To determine the extent to which a company can handle the implementation itself, organizations should consider internal skill sets and—given the current business environment—how many employees it can afford to assign to the project.

“One of the first things we do with the client is spell out the scope of the work so the client can make an educated decision on how much they’re prepared to take on,” Manzo says.

Sometimes, business conditions play a role in that decision, she adds. In the case of an oil and gas company her team was working with, the industry was in a slump, and so the company had a lot of IT talent with reduced workloads. The company took advantage of the lull by shouldering much of the cloud implementation itself.

“The cloud project allowed the company to keep those [IT] people on until the industry snapped back,” Manzo says.

One company that relied heavily on its system integrator is Pella Corp., a window and door manufacturer based in Pella, Iowa, with locations throughout the country. The company decided to move to an Oracle cloud HRMS when its legacy on-premise Peoplesoft system was about to have a major upgrade to version 9.2. However, Karin Peterson, vice president of HR at Pella, says when she and others at her company compared the workloads associated with a complete upgrade and a cloud transition, the two didn’t seem all that different.

“We knew we were going to move to the cloud eventually,” she says. “We didn’t feel we wanted to make a big investment in time and cost upgrading our on-premise system, which was a bit clunky, so this was a good time to make the move.”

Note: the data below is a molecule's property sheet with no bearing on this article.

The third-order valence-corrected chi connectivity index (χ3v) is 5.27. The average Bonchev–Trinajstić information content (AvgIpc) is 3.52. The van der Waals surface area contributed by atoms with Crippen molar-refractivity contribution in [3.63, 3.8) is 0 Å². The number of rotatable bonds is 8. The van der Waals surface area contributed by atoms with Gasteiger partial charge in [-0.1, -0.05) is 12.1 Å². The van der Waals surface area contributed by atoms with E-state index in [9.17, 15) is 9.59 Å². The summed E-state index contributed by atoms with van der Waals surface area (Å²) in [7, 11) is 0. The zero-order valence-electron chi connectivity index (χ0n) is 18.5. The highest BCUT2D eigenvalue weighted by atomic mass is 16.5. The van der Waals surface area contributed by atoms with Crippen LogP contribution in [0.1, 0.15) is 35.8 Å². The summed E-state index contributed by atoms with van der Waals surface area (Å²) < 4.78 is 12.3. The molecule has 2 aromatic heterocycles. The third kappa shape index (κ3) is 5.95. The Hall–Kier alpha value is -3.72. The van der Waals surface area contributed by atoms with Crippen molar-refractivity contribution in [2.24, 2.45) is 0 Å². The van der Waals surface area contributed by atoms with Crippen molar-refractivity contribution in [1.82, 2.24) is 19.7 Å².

Pella decided to farm out a lot of the work to Deloitte, based in New York. But Pella didn’t just want to pass on all implementation work. For one thing, the company wanted to ensure that Deloitte understood its data flow and processes. Additionally, its on-premise system had several customizations, so moving to an environment that was not customized was an adjustment.

“We were very much involved in every part of the process,” says Peterson.

While Pella had Deloitte create the project plan, the entire project team at Pella was involved throughout. “We had a learning-module team, a payroll and benefits team and so on,” Peterson says. Each team worked on defining system requirements with Deloitte for more than a month, which then took Deloitte several months to implement.

Peterson acknowledges that, during some periods, team leaders from her company put in a lot of extra time. While salaried workers aren’t compensated for overtime, she says, the company showed its “appreciation” other ways, such as in performance appraisals.

Pella’s heavy involvement with the project allowed the company to ferret out some informal processes that might not have been obvious to the systems integrator and to move them to being formal processes in the cloud system.

For example, in the on-premise system, some data were simply passed around on spreadsheets because doing so was easier than customizing the legacy system to accommodate the paper flow.

Pella is far from alone in having unofficial paper-flow issues, Harris says. For example, she worked with a school system that was finding a lot of missing processes in its new cloud system. After spending time questioning everyone in HR, hiring managers and others at the school district, she found that many of the processes and paper flows were decided in what she calls “handshake deals.”

“It went something like this: Person A would call Person B and say, ‘Could you send me the list of new hires by email every month?’ ” she says, noting the district’s personnel found it easier to do that than to call IT and implement the feature in the software, an approach she found at many companies she interviewed.

Kristin Starodub, senior manager at Deloitte, adds that many companies that have gone through acquisitions also have unofficial processes.

“When companies merge different systems, there are usually a lot of incompatibilities that have to be discovered and fixed before moving to the cloud,” she says.